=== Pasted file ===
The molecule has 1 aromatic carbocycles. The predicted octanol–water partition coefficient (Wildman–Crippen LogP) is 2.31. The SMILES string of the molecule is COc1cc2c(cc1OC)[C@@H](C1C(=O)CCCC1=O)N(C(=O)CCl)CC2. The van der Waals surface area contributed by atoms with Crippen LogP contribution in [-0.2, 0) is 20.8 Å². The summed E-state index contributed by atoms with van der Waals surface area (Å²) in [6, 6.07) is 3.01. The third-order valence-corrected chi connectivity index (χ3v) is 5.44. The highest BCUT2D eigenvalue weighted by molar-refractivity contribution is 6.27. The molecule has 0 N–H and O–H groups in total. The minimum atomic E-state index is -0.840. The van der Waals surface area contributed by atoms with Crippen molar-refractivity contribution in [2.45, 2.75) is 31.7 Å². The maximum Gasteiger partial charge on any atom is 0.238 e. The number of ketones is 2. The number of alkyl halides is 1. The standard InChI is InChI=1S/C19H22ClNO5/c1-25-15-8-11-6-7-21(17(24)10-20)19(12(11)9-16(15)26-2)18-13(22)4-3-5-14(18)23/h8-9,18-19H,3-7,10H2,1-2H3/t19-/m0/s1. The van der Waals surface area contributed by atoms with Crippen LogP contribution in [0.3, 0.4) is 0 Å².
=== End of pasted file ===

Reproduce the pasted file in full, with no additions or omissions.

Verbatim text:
The molecule has 1 aromatic carbocycles. The predicted octanol–water partition coefficient (Wildman–Crippen LogP) is 2.31. The SMILES string of the molecule is COc1cc2c(cc1OC)[C@@H](C1C(=O)CCCC1=O)N(C(=O)CCl)CC2. The van der Waals surface area contributed by atoms with Crippen LogP contribution in [-0.2, 0) is 20.8 Å². The summed E-state index contributed by atoms with van der Waals surface area (Å²) in [6, 6.07) is 3.01. The third-order valence-corrected chi connectivity index (χ3v) is 5.44. The highest BCUT2D eigenvalue weighted by molar-refractivity contribution is 6.27. The molecule has 0 N–H and O–H groups in total. The minimum atomic E-state index is -0.840. The van der Waals surface area contributed by atoms with Crippen molar-refractivity contribution in [2.45, 2.75) is 31.7 Å². The maximum Gasteiger partial charge on any atom is 0.238 e. The number of ketones is 2. The number of alkyl halides is 1. The standard InChI is InChI=1S/C19H22ClNO5/c1-25-15-8-11-6-7-21(17(24)10-20)19(12(11)9-16(15)26-2)18-13(22)4-3-5-14(18)23/h8-9,18-19H,3-7,10H2,1-2H3/t19-/m0/s1. The van der Waals surface area contributed by atoms with Crippen LogP contribution in [0.3, 0.4) is 0 Å².